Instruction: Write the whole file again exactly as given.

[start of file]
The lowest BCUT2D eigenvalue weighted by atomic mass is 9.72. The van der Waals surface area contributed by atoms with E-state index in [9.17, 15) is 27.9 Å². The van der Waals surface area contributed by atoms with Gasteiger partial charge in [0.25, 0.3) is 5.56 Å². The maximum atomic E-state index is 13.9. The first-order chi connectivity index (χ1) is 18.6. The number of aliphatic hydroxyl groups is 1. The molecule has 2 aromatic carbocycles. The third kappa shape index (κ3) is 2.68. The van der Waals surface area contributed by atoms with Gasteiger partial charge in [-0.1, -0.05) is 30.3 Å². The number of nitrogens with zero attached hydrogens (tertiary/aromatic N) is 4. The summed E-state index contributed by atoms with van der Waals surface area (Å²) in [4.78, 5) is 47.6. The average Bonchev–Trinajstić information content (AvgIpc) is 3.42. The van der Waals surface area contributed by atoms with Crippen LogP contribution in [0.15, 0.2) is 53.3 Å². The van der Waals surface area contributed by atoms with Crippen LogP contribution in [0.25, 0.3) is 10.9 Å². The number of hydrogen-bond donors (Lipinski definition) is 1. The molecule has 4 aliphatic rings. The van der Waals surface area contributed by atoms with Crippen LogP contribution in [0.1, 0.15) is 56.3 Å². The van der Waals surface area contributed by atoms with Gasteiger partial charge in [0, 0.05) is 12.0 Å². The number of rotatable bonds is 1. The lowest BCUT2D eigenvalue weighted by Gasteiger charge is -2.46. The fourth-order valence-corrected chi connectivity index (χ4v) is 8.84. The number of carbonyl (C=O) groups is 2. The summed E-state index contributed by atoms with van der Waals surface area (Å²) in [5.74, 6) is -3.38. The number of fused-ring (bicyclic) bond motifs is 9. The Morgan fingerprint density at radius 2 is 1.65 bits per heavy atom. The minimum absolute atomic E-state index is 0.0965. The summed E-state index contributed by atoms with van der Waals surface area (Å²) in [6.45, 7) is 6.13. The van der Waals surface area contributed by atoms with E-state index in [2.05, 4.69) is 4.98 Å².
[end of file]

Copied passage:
The lowest BCUT2D eigenvalue weighted by atomic mass is 9.72. The van der Waals surface area contributed by atoms with E-state index in [9.17, 15) is 27.9 Å². The van der Waals surface area contributed by atoms with Gasteiger partial charge in [0.25, 0.3) is 5.56 Å². The maximum atomic E-state index is 13.9. The first-order chi connectivity index (χ1) is 18.6. The number of aliphatic hydroxyl groups is 1. The molecule has 2 aromatic carbocycles. The third kappa shape index (κ3) is 2.68. The van der Waals surface area contributed by atoms with Gasteiger partial charge in [-0.1, -0.05) is 30.3 Å². The number of nitrogens with zero attached hydrogens (tertiary/aromatic N) is 4. The summed E-state index contributed by atoms with van der Waals surface area (Å²) in [4.78, 5) is 47.6. The average Bonchev–Trinajstić information content (AvgIpc) is 3.42. The van der Waals surface area contributed by atoms with Crippen LogP contribution in [0.15, 0.2) is 53.3 Å². The van der Waals surface area contributed by atoms with Crippen LogP contribution in [0.25, 0.3) is 10.9 Å². The number of hydrogen-bond donors (Lipinski definition) is 1. The molecule has 4 aliphatic rings. The van der Waals surface area contributed by atoms with Crippen LogP contribution in [0.1, 0.15) is 56.3 Å². The van der Waals surface area contributed by atoms with Gasteiger partial charge in [0, 0.05) is 12.0 Å². The number of rotatable bonds is 1. The lowest BCUT2D eigenvalue weighted by Gasteiger charge is -2.46. The fourth-order valence-corrected chi connectivity index (χ4v) is 8.84. The number of carbonyl (C=O) groups is 2. The summed E-state index contributed by atoms with van der Waals surface area (Å²) in [5.74, 6) is -3.38. The number of fused-ring (bicyclic) bond motifs is 9. The Morgan fingerprint density at radius 2 is 1.65 bits per heavy atom. The minimum absolute atomic E-state index is 0.0965. The summed E-state index contributed by atoms with van der Waals surface area (Å²) in [6.45, 7) is 6.13. The van der Waals surface area contributed by atoms with E-state index in [2.05, 4.69) is 4.98 Å².